There were hurdles still to overcome. Women needed to claim their right to vote. The women's campaign sent 200 women to 10 communities with babies on their backs, songs in their hearts, and dance steps on their feet. They registered 7477 women voters – they got 51% of the women to vote! The result was Africa's first woman president, Ellen-Johnson Sirleaf.
Following the example set by Accra, Ghana in 2003, Liberia set up a Truth and Reconciliation Commission, TRC, which in turn followed the example set by South Africa after the fall of apartheid. Leymah Gbowee served on the TRC, set up peace-building networks in 9 out of 15 of Liberian states, and founded the Women in Peace-building Program/West African Network for Peace-building, developed and facilitated workshops on Trauma Counseling, Conflict Resolution and Peace-building, WIPNET.
Asatu Bah Kenneth is now deputy chief of police in her home country in Liberia. With a female president, the Ministry of Gender and Development has been formed to develop programs to empower women. With a police force that is 13% female Kenneth said:
"Our president also mentioned that she wanted fight against gender violence to be taught in schools at an early age, and I think that will help".
"As a police officer, you should be a peacemaker, and I think that in the back of my mind God has given me the courage to continue with what I have done".
WIPNET has developed a training manual for peace-building, conflict and post conflict situations. They have networks in action in 10 out of 16 of West African countries, and Leymah Gbowee has worked directly with South Africa, Sierre Leone and Ghana as a consultant. From Ghana, when Gbowee was asked about the effect of colonization upon her country:
"After fourteen years, one lesson [is] that we can’t underestimate our power to do harm and to do good. We shouldn’t. I live in Ghana and one of the biggest things I hear Ghanaians say is that, “We don’t have the spunk that you Liberians [have] to kill each other like that.” Never underestimate your potential to do good or evil. Even in the US, no American would expect to have a government that would decide that the way to do diplomacy is to do it the way they’re doing it now.
"Another lesson that we’ve learned from this war is that we cannot go back to the era of hypocritical patronage, that’s how I call it. Give us their seats in public, abuse us in private. And all of the policies and practices are not in our favor. The lesson is that we have to fight to make sure that we are on par with these men. We cannot allow them to give us their seats all the time or we become complacent.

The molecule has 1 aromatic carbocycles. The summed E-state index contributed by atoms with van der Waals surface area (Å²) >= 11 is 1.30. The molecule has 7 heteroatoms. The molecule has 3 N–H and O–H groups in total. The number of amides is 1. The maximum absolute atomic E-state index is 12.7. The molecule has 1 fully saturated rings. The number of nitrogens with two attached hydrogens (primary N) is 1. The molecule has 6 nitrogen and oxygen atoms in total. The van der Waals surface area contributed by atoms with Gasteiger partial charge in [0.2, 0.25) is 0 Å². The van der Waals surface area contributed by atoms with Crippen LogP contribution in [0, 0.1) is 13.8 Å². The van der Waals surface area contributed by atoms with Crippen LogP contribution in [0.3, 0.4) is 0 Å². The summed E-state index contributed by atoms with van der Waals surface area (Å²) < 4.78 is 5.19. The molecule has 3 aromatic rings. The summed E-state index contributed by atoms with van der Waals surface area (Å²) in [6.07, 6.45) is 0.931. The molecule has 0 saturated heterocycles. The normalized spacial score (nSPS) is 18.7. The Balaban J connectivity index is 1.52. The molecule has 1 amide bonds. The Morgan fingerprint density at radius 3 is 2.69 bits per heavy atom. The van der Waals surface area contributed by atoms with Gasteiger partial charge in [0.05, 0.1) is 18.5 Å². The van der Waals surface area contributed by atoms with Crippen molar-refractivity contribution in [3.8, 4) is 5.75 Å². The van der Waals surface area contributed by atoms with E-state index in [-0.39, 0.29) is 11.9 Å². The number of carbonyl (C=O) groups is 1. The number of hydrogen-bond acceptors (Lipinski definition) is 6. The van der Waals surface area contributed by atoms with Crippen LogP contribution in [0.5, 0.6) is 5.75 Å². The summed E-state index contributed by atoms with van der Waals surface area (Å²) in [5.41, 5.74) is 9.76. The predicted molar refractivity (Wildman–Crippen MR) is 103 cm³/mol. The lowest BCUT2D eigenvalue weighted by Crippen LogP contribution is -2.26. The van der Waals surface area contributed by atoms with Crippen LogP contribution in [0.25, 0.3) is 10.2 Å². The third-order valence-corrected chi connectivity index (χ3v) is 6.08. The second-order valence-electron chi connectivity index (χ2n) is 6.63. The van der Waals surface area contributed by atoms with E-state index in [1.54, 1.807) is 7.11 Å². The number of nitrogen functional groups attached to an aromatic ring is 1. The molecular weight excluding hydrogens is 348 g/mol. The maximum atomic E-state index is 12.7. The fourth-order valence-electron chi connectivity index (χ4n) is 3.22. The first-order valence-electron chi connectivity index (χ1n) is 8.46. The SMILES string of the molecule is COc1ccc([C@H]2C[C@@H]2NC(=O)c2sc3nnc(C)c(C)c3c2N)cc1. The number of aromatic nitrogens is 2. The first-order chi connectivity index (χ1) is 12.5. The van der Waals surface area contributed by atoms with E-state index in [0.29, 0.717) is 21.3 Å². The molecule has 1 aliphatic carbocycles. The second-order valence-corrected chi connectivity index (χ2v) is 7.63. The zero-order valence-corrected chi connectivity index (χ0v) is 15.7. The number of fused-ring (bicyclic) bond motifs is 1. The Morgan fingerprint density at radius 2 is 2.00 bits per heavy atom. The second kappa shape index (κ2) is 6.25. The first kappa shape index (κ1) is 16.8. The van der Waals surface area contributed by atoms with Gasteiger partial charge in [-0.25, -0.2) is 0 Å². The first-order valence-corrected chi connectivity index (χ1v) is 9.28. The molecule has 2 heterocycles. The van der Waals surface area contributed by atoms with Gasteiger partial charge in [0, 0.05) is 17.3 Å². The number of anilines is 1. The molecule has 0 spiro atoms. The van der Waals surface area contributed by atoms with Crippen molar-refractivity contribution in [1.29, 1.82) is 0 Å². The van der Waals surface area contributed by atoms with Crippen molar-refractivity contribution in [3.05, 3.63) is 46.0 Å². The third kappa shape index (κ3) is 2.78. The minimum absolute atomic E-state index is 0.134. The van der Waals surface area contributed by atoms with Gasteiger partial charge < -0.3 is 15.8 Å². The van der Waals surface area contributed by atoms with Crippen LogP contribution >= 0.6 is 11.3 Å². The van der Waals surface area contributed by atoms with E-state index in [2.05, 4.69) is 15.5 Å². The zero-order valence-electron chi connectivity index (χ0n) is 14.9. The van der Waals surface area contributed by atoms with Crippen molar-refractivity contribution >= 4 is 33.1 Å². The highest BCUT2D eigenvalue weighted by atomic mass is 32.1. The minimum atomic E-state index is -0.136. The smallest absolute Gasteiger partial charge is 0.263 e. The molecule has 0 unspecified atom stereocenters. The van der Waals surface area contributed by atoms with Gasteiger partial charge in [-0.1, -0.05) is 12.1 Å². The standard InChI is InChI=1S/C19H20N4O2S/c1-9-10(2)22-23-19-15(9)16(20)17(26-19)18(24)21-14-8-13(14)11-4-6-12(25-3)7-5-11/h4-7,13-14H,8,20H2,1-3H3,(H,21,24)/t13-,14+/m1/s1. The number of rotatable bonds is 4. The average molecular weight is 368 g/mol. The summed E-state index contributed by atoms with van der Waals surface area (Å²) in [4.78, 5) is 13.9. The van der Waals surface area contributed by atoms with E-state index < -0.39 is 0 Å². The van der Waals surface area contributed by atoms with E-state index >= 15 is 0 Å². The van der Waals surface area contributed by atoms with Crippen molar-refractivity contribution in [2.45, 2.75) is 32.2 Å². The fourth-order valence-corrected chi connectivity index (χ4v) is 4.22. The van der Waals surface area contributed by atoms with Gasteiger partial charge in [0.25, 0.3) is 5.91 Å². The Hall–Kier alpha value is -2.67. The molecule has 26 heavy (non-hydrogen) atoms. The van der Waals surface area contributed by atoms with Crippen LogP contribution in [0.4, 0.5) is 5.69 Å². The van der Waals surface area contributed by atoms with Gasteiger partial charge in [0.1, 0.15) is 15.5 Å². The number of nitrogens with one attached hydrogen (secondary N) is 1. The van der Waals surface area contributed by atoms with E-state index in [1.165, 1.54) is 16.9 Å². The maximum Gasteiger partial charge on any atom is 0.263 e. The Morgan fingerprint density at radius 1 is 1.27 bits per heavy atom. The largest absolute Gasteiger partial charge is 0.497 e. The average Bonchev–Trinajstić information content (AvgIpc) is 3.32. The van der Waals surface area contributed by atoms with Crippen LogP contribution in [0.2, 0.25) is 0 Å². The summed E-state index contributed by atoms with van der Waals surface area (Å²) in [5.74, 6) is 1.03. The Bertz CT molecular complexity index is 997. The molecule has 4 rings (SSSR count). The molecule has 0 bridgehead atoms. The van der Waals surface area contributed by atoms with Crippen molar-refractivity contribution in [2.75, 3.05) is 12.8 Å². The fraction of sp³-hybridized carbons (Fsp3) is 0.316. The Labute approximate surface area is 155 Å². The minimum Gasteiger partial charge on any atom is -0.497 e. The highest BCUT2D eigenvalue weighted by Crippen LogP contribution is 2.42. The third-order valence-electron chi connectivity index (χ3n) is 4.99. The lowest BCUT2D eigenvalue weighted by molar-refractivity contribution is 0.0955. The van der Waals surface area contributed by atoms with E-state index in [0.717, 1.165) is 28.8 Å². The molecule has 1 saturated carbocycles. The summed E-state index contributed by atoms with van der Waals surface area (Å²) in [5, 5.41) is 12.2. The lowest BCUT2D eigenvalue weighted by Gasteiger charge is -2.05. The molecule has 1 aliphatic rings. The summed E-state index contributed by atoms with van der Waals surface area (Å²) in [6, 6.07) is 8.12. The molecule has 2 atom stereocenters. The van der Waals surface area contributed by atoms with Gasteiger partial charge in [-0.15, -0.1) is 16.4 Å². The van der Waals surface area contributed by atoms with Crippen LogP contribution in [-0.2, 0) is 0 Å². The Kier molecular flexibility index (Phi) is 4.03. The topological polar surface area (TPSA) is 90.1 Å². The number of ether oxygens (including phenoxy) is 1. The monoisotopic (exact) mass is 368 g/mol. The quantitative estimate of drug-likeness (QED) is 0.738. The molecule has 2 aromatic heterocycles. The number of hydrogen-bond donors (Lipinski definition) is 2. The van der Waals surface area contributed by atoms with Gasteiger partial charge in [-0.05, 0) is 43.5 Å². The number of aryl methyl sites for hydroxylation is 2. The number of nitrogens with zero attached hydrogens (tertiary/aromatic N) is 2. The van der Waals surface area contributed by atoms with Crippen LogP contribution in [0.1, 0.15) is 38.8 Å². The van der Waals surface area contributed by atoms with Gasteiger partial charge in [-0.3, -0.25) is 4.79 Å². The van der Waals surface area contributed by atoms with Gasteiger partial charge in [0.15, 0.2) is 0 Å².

"I think those lessons are important and apply to any community whose people need to look and say “this is something that we need to keep our eyes open for.”
Now Leymah Gbowee is back home in Liberia, as a peace consultant for there is still work to be done.
ReferencesAmnesty International. "Liberia Human Rights". Accessed 16 Jan. 2009
Liberian Forum. "Liberia: Background". Accessed 16 Jan. 2009
Global Security. "First Civil War: 1989 – 1996", Accessed 16 Jan. 2009
Hunt Alternatives. "Leymah Gbowee". Accessed 16 Jan. 2009
International Medical Corps. "Aftermath of Liberian War". Reliefweb. Accessed 16 Jan. 2009
Izen, M. "A Conversation with Leymah Gbowee, Liberian Peace Activist". Accessed 16 Jan. 2009
Rothschild, C et al. "Strengthening Resistance: Confronting Violence Against Women and HIV/AIDS". Center for Global Women's Leadership. Accessed 16 Jan. 2009
Rousseau, M-H. "Liberia: The Women Who Ended War" Accessed 16 Jan. 2009
The Fletcher School of Law and Diplomacy. "A Conversation with Women Peacebuilders". The Boston Consortium of Gender, Security, and Human Rights. Accessed 16 Jan. 2009
Turan, Kenneth. "Women of Liberia Take Their Country Back " Los Angeles Times. Accessed 01 Jan. 2009
Silver, M. "How the Women of Liberia Beat the Devil" Accessed 16 Jan. 2009
Swiss, S. et al. Violence Against Women During the Liberia Conflict" Accessed 16 Jan. 2009